A friend of mine, great-grandfather of 7, three in primary school, just recently tried to answering the second-grader’s questions about George Washington (she had told him — as she often did, the child said — to “Google it when you get home”). The questions were a natural chicken-and-egg progression for the child whose entire lifetime had been spent listening to 21st century political wrangling: first, was Washington a Republican or a Democrat; and second, if there were no (national) political parties then, who elected him president (the boy had figured out an answer for himself but wasn’t entirely sure of it — that the General had been automatically promoted to President!). He had tried the great google god before but hadn’t known how to frame the question. Great-grand-dad knew how the Electoral College began and why — and how to explain it –, but teacher and parents and their contemporaries did not (though half the adults liked it and the other half wanted it abolished anyway).

      Great gramps also reported that he had made a comment about a another of his family’s kids coming home with an A+ on a beautifully drawn map of the United States of America. Only he noticed that Alaska was placed to the left of Hawaii, and both were side-by-side just off San Diego. When he talked to the young artist, he found out that the boy believed that’s where they belonged. When showed other maps, he said it didn’t matter anyway because the pilots knew where to go. His parents agreed. The troublesome thing about it was that the parents didn’t say, (pointing) “no, of course Alaska’s up off Canada and Hawaii’s out in the Pacific Ocean about here.” or even, “oh that’s just a space-saver so you don’t have drawings going off the page” it got worse. When Great-papa asked what was going on to the north and south, the blank areas at the top and bottom, of the map, he was told, with puzzled looks, that they supposed it was “more ocean”. Canada and Mexico were both off the map entirely. Scary.

      • Pennagain

        Bad self-proofing, once again. Second paragraph, first sentence: (she had told him . . . “she” refers to the second-grade — very 2nd Grade! — teacher. The boy, so far as I know, had no gender dysphoria.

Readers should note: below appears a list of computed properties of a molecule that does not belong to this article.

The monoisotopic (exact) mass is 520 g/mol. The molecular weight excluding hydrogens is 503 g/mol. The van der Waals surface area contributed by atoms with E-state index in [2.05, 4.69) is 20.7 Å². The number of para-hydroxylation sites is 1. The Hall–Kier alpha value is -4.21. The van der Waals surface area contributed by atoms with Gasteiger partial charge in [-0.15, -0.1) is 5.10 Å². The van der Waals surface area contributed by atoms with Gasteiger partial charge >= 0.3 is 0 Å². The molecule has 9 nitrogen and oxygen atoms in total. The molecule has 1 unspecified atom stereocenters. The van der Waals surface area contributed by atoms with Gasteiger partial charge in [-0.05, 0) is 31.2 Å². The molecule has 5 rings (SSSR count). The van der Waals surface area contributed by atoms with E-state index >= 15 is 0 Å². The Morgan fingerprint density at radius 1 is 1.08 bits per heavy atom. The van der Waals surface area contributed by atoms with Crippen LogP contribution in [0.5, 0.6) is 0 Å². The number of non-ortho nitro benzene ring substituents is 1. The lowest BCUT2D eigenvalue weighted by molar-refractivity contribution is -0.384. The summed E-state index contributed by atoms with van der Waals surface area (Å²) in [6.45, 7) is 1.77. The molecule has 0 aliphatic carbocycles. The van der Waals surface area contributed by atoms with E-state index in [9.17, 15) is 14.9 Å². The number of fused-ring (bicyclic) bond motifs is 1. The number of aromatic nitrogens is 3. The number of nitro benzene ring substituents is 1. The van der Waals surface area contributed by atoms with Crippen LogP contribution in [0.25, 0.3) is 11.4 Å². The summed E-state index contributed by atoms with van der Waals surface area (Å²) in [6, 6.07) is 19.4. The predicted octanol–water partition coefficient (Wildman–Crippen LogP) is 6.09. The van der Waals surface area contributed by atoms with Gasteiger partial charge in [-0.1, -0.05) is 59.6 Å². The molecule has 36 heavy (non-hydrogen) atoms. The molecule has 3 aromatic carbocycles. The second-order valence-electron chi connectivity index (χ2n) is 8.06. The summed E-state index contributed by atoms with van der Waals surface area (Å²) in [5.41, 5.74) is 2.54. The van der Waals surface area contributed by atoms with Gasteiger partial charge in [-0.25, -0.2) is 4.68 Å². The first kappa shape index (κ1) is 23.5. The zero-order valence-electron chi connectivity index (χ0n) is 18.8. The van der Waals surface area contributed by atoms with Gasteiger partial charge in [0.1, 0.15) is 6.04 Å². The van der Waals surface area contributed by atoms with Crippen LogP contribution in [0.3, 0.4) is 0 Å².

• Regarding the ignorant parents: classic low information voters, no doubt.

        Our educational system is such a failure (and I am related to more teachers than you can shake a stick at!)

        • Pennagain

          I wish it were ignorance, slick. I’m afraid it was just educated stupidity. I had met this branch of the family and witnessed another such situation for myself. Someone else called them on it and was told that they “preferred that he work out his own system of logic existentially.” There was an exchange of shrugged shoulders around the room. Later the brother-in-law mentioned that he and his wife had considered kidnapping the kid at one point but they were afraid their own children would be contaminated by their cousin’s madness.

  7. Chris

    1. Does the policy of allowing illegal immigrants to practice law only apply to immigrants who were children when they were illegally brought into this country and have known no other life, like Sergio Garcia in your 2013 article and Lizbeth Matteo in the National Review story, or does it apply to any illegal immigrant?

    I would oppose the policy if it’s the latter. But I don’t believe in holding children accountable for the crimes of their parents. It seems both Garcia and Matteo have taken steps to become authorized immigrants since becoming adults. I could see the argument that they should not be allowed to practice law until their legal citizenship is fully established, but I also think that should be a much, much faster process, especially for people who are clearly making something of themselves and giving back to their communities. Nothing is stopping the government from giving these people citizenship at the exact same time they give them their law degrees except the will to do so. If we put the amount of resources into streamlining the legal immigration process that we do into deportations, we would have much fewer illegal immigrants.